The second image is of an original magazine advert from the 1960's.  I'm not really sure what magazine or what the date is.  OK, sexism was pretty rampant in the 60's…

I have both of these framed now and hanging in our office at home.  I still get a few sideways glances from the lady of the house…  :-)

Raleigh RSW Ephemera: Original MK II Care Manual

As I mentioned in an earlier post, I have really found myself falling for the small wheeled folders and shopper bikes of England in the
1960's and 70's.  During my purusing of eBay and other sites, I have come across some interesting ephemera from the period in addition to the bikes.

Today, I photographed a recent purchase: An original manual for an RSW MK II.  I purchased this from someone in England via eBay about a month ago.  I'm just getting around to putting the photos up for posterity.  I hope they will provide someone out there with detailed information on these innovative little bikes… or possibly just a good laugh.

All of the pages have been photographed with an iPhone 5 camera.  Even the blank ones, just to be thorough.

Wednesday, August 27, 2014

1966 Raleigh RSW Carry-All: UPDATE

Well, this has been a while coming, but I finally got the bag out and did some measurements of all the plywood and cardboard panels inside the bag.  At first I thought this was going to be a problem getting them out to measure.  And it would have been, if all the rivets had remained in place.  As it was, none of the bag fabric was actually attached to the panels, so they slid right out.

I measured all the places I could and created the following "blueprints:"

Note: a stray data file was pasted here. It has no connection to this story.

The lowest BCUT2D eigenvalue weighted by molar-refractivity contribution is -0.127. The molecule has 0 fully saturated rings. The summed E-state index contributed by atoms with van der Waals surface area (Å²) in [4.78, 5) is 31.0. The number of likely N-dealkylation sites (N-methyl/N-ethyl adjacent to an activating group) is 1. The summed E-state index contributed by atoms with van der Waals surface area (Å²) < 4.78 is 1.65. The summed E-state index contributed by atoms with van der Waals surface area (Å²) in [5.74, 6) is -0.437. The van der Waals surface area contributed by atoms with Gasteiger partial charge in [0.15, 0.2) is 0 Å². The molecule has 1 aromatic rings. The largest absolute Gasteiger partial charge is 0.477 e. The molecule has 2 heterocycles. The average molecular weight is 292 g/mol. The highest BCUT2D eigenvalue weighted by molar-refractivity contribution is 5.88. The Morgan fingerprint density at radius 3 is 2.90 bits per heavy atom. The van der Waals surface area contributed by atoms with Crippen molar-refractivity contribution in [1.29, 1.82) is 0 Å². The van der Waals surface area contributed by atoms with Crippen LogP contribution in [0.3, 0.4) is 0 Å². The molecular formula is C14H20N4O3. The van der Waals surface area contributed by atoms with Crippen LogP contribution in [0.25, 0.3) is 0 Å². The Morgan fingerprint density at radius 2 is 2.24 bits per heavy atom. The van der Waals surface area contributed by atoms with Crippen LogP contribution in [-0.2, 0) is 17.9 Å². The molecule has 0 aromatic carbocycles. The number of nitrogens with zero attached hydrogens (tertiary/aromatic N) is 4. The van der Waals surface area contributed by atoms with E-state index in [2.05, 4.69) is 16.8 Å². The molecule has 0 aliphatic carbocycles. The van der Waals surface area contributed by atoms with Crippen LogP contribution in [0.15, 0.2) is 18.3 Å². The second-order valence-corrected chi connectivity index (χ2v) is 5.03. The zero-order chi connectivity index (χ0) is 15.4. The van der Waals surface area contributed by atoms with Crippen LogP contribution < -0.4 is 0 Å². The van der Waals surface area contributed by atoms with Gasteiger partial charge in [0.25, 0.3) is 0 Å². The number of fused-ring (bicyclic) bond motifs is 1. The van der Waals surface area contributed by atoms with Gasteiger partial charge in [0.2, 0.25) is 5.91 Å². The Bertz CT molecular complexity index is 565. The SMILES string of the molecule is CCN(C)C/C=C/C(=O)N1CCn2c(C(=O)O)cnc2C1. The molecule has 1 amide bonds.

The side panels were a little difficult to identify exactly where some points start and end as the front and bottom corners are significanlty rounded, about 1/2" from the start of the rount to the corner.  All the measurements for rivet holes are to the center of the hole.

One thing I found out as I pulled it apart was that there is a bracket under the bottom panel that has two guides to hold the side panels in place. You can see them in the image below.

The back part of the side panel just slide to the outside edge.  There is no guide on the back.

These final image shows the bottom "tab."  The back panel slides in to slot over this.

One other thing.  I did some research on what kind of tartan fabric this is.  The closest I could come was that this was a variation of Campbell Dress Tartan.  Here are a couple images of the tartans I could find:

I think it is closest to the second sample.  I couldn't tell how to purchase this fabric or how much it might cost.  My plan now is to try and find an automotive upholsterer who might be willing to tackle a small job like this.  They may have access to more unique fabrics like this.

Well that is it for now.  Hope this helps anyone who is thinking of trying to make one of these.